Research Summary

Task Force Develops, Validates New Criteria for Diagnosing Pediatric Sepsis and Septic Shock

Anthony Calabro, MA

A novel, validated scoring system for identifying sepsis and septic shock in children younger than 18 years of agethe Phoenix Sepsis Scoreshould be used by physicians instead of the current pediatric-specific criteria for sepsis, according to an international task force.

Current pediatric-specific criteria for sepsis were last published in 2005 by the International Pediatric Sepsis Consensus Conference (IPSCC), and while the Third International Consensus Definitions for Sepsis and Septic Shock (Sepsis-3) revised the definition of sepsis in 2016, this update only involved adults.

To fill this gap, the Society of Critical Care Medicine (SCCM) convened an international task force of 35 pediatric experts. The SCCM Pediatric Sepsis Definition Task Force used data from an international survey, systematic review and meta-analysis of more than 3 million pediatric health care encounters, and a modified Delphi consensus approach to develop the criteria for sepsis and septic shock in children.

“Based on survey data, most pediatric clinicians used ‘sepsis to refer to infection with life-threatening organ dysfunction, which differed from prior pediatric sepsis criteria that used systemic inflammatory response syndrome (SIRS) criteria, which have poor predictive properties, and included the redundant term, ‘severe sepsis,’” the SCCM task force wrote in their study.

To validate the novel scoring system, the task force developed a multicenter, international, retrospective cohort study involving 10 health systems, three of which were used as external validation sites.

“The method used to develop the criteria leveraged knowledge gained by the Sepsis-3 process while incorporating novel elements, using a globally diverse task force and relying on data from diverse health care systems,” the authors wrote.

The task force found that using the Phoenix Sepsis Score will help physicians determine the severity of organ failure in children with sepsis. Among the notable revisions, the task force updated the IPSCC criteria, defining septic shock as “children with sepsis who had cardiovascular dysfunction, indicated by at least 1 cardiovascular point in the Phoenix Sepsis Score, which included severe hypotension for age, blood lactate exceeding 5 mmol/L, or need for vasoactive medication.”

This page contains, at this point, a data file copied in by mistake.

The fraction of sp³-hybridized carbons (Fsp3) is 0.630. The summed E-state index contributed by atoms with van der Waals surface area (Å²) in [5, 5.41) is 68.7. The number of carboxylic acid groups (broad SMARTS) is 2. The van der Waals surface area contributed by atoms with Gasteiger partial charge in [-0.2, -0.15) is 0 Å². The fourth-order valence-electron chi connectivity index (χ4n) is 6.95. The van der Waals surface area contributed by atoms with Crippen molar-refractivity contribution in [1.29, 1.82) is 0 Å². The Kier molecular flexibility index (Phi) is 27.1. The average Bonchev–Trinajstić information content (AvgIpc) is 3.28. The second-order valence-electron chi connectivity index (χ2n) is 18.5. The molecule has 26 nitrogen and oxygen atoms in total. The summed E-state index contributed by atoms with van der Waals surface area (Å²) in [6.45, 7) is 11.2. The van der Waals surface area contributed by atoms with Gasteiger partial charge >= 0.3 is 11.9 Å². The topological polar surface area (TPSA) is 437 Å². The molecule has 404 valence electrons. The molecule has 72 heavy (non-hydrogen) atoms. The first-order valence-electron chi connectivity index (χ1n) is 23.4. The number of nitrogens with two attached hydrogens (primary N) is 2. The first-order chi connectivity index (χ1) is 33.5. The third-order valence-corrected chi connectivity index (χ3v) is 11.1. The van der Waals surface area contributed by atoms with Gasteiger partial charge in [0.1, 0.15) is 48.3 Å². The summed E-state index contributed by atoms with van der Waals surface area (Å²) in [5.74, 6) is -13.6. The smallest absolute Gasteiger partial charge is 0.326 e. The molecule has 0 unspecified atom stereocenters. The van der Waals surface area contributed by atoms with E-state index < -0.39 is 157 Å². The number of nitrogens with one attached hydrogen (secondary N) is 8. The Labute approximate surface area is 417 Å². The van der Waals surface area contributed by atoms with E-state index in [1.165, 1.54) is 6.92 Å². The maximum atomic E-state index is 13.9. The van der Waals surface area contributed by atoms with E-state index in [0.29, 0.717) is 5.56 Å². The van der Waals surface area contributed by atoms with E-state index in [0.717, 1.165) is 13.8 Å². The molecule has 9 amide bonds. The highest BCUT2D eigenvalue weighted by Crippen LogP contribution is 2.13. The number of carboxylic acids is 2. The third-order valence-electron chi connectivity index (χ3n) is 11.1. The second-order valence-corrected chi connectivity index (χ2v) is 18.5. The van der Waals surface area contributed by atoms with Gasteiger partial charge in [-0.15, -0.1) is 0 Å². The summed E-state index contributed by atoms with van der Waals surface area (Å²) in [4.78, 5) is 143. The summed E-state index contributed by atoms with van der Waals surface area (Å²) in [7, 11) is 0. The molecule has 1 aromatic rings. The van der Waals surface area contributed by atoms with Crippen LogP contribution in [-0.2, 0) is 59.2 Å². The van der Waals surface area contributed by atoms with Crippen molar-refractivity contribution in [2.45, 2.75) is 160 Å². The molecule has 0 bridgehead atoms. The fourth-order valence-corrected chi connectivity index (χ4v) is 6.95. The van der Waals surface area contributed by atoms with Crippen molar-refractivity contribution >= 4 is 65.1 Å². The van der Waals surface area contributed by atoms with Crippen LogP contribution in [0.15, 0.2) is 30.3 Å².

The SCCM task force also recommended that sepsis be identified by a Phoenix Sepsis Score of at least 2 points in those children or adolescents with “suspected infection, which indicates life-threatening dysfunction of the respiratory, cardiovascular, coagulation, and/or neurological systems.”

“These criteria may facilitate harmonized data collection on epidemiology of disease globally and may serve to support clinical care, quality improvement, benchmarking, and research to improve outcomes for children with sepsis,” the task force wrote.

Indeed, the task force found in their validation analysis that the Phoenix Sepsis Score threshold of at least 2 points had better predictive value and higher or similar sensitivity for in-hospital mortality in children with confirmed or suspected infection in the first 24 hours compared with the IPSCC definition of sepsis and severe sepsis.

The former IPSCC criteria should not be used to diagnose sepsis in children, the task force recommended. Additionally, the term “severe sepsis” should no longer be used because sepsis is a life-threatening organ dysfunction associated with infection and is thus indicative of a severe disease state.

“A Phoenix Sepsis Score of at least 2 identified potentially life-threatening organ dysfunction in children younger than 18 years with infection, and its use has the potential to improve clinical care, epidemiological assessment, and research in pediatric sepsis and septic shock around the world,” the task force concluded.

Schlapbach LJ, Watson RS, Sorce LR, et al. International consensus criteria for pediatric sepsis and septic shock. JAMA. 2024;331(8):665-674. doi:10.1001/jama.2024.0179